For example, SBI says, overall CPI declined in April 2021 because of significant decline in food CPI, but when the relative prices of food items are compared to overall CPI, the deceleration was not sharp as it was seen in actual food CPI.
"Similarly, for certain items like fuel and health the increase in relative prices is maximum. Interestingly, the core CPI which was showing a decline of 57 bps increased in relative terms by 18 points. We believe such distortions in relative prices must be looked through now as it could have an important impact on ratcheting up future inflationary expectations," the report says.
Against this backdrop, SBI provides three conclusions.
First, it says, health expenditure currently at 5% of overall private final consumption expenditure (PFCE), could increase by at least 11% from the current level and this is likely to also result in squeeze in expenditure on other items of discretionary consumption, a recipe for a cutback in consumption spending.
Second, the increase in fuel prices since December 2020, as the government is facing a collapse in revenue receipts, is having a direct impact on squeeze in consumption spending on discretionary items, other than on health, which is currently unavoidable.
"But the most definitive conclusion when we re-estimated CPI headline by using SBI card spend data and through Paasche's Index, since December 2020, is that our CPI computed inflation for the five-month ended April 2021 is higher than Central Statistics Office (CSO) estimate on an average by 60 bps, while for April 2021, the computed inflation is at 5.35%," SBI says.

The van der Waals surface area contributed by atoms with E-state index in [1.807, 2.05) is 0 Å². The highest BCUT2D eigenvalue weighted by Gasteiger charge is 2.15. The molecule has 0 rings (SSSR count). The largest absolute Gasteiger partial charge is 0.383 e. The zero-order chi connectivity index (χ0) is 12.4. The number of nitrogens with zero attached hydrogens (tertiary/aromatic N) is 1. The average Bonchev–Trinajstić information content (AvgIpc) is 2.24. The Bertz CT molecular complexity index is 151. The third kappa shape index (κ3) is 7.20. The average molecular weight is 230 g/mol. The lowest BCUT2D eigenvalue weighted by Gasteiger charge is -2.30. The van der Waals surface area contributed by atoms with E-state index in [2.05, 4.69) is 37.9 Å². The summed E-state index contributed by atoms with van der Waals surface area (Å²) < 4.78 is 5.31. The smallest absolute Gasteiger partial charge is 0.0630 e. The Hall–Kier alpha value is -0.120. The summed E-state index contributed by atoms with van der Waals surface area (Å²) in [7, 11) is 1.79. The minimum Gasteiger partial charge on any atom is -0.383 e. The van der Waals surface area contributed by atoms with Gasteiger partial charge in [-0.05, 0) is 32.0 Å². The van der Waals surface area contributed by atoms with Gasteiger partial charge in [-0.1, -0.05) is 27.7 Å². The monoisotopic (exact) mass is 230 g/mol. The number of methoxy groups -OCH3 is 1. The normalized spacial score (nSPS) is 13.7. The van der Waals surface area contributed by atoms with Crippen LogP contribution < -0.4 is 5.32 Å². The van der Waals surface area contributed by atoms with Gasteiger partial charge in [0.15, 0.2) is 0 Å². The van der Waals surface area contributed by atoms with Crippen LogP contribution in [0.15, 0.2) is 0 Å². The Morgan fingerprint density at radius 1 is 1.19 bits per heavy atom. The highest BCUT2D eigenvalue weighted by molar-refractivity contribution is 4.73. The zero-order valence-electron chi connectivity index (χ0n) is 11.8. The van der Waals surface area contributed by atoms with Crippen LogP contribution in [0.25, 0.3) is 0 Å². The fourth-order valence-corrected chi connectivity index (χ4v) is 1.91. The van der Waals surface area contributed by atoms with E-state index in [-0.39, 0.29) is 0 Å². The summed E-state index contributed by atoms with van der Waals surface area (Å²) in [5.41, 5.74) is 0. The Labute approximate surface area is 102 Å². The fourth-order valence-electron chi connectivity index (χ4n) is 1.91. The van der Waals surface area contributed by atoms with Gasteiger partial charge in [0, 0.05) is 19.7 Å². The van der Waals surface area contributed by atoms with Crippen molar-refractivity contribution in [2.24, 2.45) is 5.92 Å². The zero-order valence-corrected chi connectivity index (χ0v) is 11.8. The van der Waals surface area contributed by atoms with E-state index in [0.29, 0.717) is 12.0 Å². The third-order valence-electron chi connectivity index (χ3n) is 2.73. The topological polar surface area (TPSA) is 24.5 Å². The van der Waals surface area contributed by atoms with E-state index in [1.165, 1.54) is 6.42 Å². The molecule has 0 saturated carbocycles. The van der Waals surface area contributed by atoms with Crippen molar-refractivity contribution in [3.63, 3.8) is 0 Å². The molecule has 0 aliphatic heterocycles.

"This has happened as spend on oil in December has crowded out the spending on other discretionary items, like health, grocery and utility services that was the trend in earlier months which is worrisome. In fact, the share of non-discretionary spend has jumped to 59% in April 2021 from 52% in previous month. This demands a cut in oil prices through tax rationalization, otherwise consumers' non-discretionary spending will continue to get distorted and crowd out discretionary expenses.
"This will also impart a clear upward bias in inflation," the report says, adding, "There has been an increase in use of online delivery platforms, which is not considered by NSO and if NSO considers online prices, there would be 10 to 15 bps impact on CPI inflation."
Third, SBI says, the rise in commodity prices has fuelled market expectation of possible rate hike by US Federal Reserve. US job openings surged in March to a record high, underscoring a rapid increase in labour demand as vaccinations accelerate and states reopen their economies, but it appears companies are unable to find the workers they need hence vacancies were not filled.
"However, policy circles still maintain that current inflationary pressure in the US economy is transitory in nature and may not ultimately call for rake hike.
"We, however, will continue to watch this space for any future trends. All this will make it difficult for Reserve Bank of India (RBI) to manage the conflicting targets of inflation, exchange rate and adequate liquidity amidst weak growth," the report concludes.